The organisation has its mission statement, and you may have your own. Hopefully, both are inspiring although the former tends to come across as a set of PR-drafted, pandering platitudes that have little to do with the actions you take at the front line. I recall reading one mission statement on LinkedIn that caused me to reply, “Beautiful mission – but what do you actually do?”
But there’s a problem bigger than the accuracy or floweriness of a mission statement. It is that no matter whether or not it is inspiring, its not the mission that takes precedence. Ever.
It’s the minutiae of ‘things to do’ that focuses your attention. Always.
For all the high-fallutin’ talk, your ‘mission’ is just the top of a peak that is made up of hundreds and thousands of old, current and future tasks. To paraphrase David Allen of Getting Things Done fame, you don’t ‘do’ a mission – you do all the tasks that lead to its success. Or you don’t.
Which is probably (possibly accidentally) why I wrote Police Time Management back to front. By that I mean that other TM books traditionally lead with the mission and setting of goals, and then go into the management of stuff. In PTM, I felt that you already have enough stuff that needs addressing NOW that I’d start with that and thus create the time you need for the higher level considerations.
Every day you walk in to work, if your experience is typical of police officers and staff that I worked with, the first thing you have to do is check your emails and other incoming notifications (e.g. NICHE and other management systems) that will either support the plans you had when you walked through the car park, or will scupper them completely. These are the tasks that others are demanding of you (top-down) begging of you (bottom up) or are the result of your own input (self-generated). The key to staying on top of this workload is possession and disciplined application of a system.
The tendency for most is to do the easy things first, but the trap for the undisciplined is that they never get to the important stuff. The strategy must be to look at everything, assess the time needed to do them, their importance, when they can be done (i.e. not how long but are the resources/people available) and therefore what you can fit in and what you simply can’t.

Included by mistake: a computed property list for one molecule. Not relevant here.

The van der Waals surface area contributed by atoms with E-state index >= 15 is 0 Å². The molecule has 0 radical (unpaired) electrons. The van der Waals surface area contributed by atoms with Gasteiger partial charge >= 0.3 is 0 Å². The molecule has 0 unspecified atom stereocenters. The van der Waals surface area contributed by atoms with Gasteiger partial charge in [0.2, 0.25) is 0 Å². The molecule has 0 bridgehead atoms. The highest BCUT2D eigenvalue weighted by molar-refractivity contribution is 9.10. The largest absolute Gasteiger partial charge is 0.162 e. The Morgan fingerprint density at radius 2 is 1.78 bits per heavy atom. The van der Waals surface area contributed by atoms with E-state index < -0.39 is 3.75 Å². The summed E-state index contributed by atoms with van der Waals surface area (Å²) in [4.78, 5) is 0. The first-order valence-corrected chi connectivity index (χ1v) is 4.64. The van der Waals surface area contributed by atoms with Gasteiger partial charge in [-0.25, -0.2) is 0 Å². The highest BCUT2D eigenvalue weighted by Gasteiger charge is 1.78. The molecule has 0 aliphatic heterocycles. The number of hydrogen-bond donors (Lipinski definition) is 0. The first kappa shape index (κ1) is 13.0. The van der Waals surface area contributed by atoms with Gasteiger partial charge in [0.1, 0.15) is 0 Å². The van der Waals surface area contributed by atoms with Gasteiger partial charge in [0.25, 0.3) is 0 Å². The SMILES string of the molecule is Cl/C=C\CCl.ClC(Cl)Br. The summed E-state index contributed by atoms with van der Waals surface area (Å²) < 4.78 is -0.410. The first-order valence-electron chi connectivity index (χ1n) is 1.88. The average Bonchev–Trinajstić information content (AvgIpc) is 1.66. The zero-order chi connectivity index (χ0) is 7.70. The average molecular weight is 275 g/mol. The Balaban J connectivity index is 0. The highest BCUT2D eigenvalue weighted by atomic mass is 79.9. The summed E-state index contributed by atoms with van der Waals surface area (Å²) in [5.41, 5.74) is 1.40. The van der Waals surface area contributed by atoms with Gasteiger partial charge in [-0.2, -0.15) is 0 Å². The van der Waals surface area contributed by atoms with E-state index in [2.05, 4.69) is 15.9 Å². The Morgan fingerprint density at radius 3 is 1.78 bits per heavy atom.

Once you’ve done that – assessed the whole load – only then can you do what Allen suggests, which is get all the two minute tasks done and dusted as long as they ARE 2-minute joblets and you still get the priorities done as well. By that, I mean that you can leave two minute tasks alone in order to do the important, bigger things because you know that a two minute task can be fitted in just about anywhere in your schedule. But doing them early has the benefit of easing you into work and providing some moderate wins for the day.
As I said, this clears up the minutiae which will, eventually, lead to the mission’s completion, while clearing your mind of the stress that the list caused when you first saw it. You feel the control that you’re experiencing as you work through your planning, and then your plan.
I’ve never seen a house built by plonking a completed domicile on a plot of land. They’re all designed, and then built brick, by brick, by brick. So is your organisation’s mission – lots of bricks. Some less important than others, maybe, but imagine if the brickie left out the bricks he thought were the less important ones.
In the same way, the Dambusters’ success started with an old man playing with a rubber band and some ball bearings on a garden pond.
Imagine if your next two-minute task was as important. It just might be.